"It pokes, piques and prods Christians, and the unconverted among its readers to lie out the revolutionary values of Jesus in a consumer-driven, post-modern, materialist world," Nancy Haught, The Portland Oregonian, April 2006.[18]

"A stylish magazine in the tradition of Adbusters and Mother Jones . . . a surprisingly hip, bold take on Christianity," Gloria Kim, Maclean's, January 2005.[19]

"The magazine tries to ask questions that we normally don't ask . . . They take the work they're doing seriously. But they don't take themselves all that seriously," Bill Phipps, as quoted in United Church Observer, November 2007.[20]

Geez pushes "the edge of respectability in a subversive, ecological, visionary way," Douglas Todd, Vancouver Sun, March 2007.[21]

"Shows no signs of disappearing," Lauren Parsons, The Uniter, December 2010.[22]

"Geez is very good at opening minds to creative ways of seeing the world and pursuing social justice," Samantha Rideout, January 2011, United Church Observer.[23]


  1. ^ [Geez Magazine]
  2. ^ [The Vancouver Sun, March 2007, Douglas Todd]
  3. ^ [Winnipeg Free Press, August 2007, Brenda Suderman]
  4. ^ [The Toronto Star, January 2011, Leslie Scrivener]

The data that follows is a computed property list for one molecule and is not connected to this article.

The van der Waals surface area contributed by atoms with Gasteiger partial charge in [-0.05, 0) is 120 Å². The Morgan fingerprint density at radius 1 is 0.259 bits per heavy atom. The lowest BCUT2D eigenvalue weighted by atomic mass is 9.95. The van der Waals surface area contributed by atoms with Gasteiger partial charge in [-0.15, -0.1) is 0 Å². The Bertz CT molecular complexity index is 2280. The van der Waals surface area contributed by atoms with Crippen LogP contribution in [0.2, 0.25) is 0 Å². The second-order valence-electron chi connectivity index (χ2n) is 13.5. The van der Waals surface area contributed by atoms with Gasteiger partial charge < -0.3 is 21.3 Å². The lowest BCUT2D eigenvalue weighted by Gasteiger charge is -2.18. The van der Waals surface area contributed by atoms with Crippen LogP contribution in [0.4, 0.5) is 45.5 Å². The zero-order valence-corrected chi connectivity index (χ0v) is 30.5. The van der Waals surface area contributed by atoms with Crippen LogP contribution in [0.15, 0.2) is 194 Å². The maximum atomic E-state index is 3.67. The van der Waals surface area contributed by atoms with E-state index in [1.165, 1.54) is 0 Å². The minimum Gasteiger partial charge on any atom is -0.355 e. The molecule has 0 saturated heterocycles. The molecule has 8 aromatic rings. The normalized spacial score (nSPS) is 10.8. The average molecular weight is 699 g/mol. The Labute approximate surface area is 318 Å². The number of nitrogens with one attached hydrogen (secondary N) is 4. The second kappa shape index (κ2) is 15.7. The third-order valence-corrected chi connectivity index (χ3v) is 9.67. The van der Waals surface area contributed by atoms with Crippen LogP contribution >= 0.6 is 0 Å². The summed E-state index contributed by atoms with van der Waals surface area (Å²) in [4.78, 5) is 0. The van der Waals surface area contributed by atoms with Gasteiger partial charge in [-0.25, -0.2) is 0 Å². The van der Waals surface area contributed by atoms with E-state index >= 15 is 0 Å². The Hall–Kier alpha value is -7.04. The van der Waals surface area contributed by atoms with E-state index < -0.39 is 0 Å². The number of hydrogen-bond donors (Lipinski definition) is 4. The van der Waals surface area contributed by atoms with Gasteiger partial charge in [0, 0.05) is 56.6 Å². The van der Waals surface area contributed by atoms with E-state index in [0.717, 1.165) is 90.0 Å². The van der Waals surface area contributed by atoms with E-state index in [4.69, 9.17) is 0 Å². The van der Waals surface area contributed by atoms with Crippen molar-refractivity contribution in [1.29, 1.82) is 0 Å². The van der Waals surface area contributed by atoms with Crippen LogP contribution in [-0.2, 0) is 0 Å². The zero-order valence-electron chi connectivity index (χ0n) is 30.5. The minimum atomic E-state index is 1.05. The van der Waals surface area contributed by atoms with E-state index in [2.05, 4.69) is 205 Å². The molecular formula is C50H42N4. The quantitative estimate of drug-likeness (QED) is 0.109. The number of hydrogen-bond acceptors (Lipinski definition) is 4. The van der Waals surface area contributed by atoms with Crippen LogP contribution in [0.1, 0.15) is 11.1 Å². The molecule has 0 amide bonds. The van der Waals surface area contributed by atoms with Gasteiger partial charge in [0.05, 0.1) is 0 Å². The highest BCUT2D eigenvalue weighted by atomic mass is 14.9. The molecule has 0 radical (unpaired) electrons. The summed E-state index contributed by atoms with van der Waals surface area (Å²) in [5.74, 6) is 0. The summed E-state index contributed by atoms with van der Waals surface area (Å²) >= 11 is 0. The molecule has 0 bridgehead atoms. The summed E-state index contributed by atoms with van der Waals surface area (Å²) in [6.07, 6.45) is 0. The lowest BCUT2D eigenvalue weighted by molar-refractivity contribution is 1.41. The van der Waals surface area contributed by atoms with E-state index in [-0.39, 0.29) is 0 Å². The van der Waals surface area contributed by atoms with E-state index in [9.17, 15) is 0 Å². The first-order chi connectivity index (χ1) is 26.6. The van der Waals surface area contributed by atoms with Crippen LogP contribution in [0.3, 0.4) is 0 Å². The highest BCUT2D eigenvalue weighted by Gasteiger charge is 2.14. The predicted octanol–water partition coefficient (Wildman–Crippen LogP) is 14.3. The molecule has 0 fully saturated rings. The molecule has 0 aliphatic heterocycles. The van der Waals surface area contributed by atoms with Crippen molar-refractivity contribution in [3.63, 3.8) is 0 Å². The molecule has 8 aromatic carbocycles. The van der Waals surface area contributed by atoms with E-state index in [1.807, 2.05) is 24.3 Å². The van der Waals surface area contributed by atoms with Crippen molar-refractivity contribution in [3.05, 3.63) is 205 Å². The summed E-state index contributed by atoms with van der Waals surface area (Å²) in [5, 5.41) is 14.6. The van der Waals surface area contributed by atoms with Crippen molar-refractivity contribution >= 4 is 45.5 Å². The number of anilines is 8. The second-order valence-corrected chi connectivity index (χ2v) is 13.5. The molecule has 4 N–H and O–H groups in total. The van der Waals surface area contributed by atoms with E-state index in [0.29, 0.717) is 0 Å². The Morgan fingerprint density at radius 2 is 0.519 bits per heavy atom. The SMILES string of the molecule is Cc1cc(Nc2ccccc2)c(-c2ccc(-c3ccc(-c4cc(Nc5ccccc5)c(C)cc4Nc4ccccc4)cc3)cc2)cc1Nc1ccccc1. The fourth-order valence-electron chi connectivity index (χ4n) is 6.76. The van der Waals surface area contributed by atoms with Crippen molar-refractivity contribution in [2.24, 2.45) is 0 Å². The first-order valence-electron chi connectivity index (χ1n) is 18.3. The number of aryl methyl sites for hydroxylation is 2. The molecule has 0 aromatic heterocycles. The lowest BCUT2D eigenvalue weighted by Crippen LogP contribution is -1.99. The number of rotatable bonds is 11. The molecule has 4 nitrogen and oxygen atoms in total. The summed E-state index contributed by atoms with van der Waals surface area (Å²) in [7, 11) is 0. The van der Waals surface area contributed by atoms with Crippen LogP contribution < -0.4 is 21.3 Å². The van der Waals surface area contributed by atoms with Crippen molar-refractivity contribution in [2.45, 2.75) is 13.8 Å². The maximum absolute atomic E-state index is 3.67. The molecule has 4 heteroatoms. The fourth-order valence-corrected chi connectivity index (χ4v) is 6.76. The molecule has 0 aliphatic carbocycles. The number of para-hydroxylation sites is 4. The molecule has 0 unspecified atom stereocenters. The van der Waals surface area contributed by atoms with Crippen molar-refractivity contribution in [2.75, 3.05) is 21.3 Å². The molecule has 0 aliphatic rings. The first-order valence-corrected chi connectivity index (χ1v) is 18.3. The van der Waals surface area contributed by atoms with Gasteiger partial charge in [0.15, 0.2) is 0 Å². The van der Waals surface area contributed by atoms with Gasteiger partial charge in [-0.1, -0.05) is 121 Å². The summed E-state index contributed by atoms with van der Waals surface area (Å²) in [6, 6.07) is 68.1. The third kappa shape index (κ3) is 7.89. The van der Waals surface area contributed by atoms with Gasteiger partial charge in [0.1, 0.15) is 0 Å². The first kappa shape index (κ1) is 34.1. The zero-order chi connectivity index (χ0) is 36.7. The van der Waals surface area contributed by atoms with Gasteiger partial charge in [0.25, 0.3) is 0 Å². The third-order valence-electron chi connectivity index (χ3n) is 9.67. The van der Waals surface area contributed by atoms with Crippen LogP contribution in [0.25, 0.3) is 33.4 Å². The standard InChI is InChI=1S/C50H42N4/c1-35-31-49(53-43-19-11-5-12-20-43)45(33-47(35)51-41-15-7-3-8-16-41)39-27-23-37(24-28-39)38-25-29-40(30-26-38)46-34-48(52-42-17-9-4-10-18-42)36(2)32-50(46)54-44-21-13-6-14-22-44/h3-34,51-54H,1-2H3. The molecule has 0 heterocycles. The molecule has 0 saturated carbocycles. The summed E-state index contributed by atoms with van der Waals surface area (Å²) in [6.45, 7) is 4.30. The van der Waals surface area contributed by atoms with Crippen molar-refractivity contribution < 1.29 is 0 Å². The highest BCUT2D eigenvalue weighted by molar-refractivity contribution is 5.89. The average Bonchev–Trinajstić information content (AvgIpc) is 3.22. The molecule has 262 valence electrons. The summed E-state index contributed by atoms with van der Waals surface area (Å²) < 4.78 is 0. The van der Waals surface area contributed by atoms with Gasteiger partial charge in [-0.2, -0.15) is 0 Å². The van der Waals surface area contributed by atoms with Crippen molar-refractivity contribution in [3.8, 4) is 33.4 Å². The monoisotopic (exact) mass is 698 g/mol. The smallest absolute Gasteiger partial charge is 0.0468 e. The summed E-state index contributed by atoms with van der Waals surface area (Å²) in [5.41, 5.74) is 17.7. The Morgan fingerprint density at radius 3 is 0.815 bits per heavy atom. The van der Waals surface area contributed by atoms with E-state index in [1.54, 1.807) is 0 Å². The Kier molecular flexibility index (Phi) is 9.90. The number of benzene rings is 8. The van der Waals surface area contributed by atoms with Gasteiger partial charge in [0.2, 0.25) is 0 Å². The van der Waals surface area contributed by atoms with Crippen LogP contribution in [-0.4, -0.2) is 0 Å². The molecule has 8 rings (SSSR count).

5. ^ [Maclean's, January 2005, Gloria Kim]
  6. ^ [Washington Times, July 2009, Julia Duin]
  7. ^ [Winnipeg Free Press, August 2007, Brenda Suderman]
  8. ^ [1]
  9. ^ [2]
  10. ^ [3]
  11. ^ [4]
  12. ^ [The National Post, July 2007]
  13. ^ [Winnipeg Free Press, August 2007, Brenda Suderman]
  14. ^ [The United Church Observer, November 2007, Caley Moore]
  15. ^ [BC Christian News, January 2008, Christina Crook]
  16. ^ [The Washington Times, July 2009, Julia Duin]
  17. ^ [The Toronto Star, January 2011, Leslie Scrivener]
  18. ^ [The Portland Oregonian, April 2006, Nancy Haught]
  19. ^ [Maclean's, January 2005, Gloria Kim]
  20. ^ [The United Church Observer, November 2007, Caley Moore]
  21. ^ [The Vancouver Sun, March 2007, Douglas Todd]
  22. ^ [The Uniter, December 2010, Lauren Parsons]
  23. ^ [The United Church Observer, January 2011, Samantha Rideout]

External links[edit]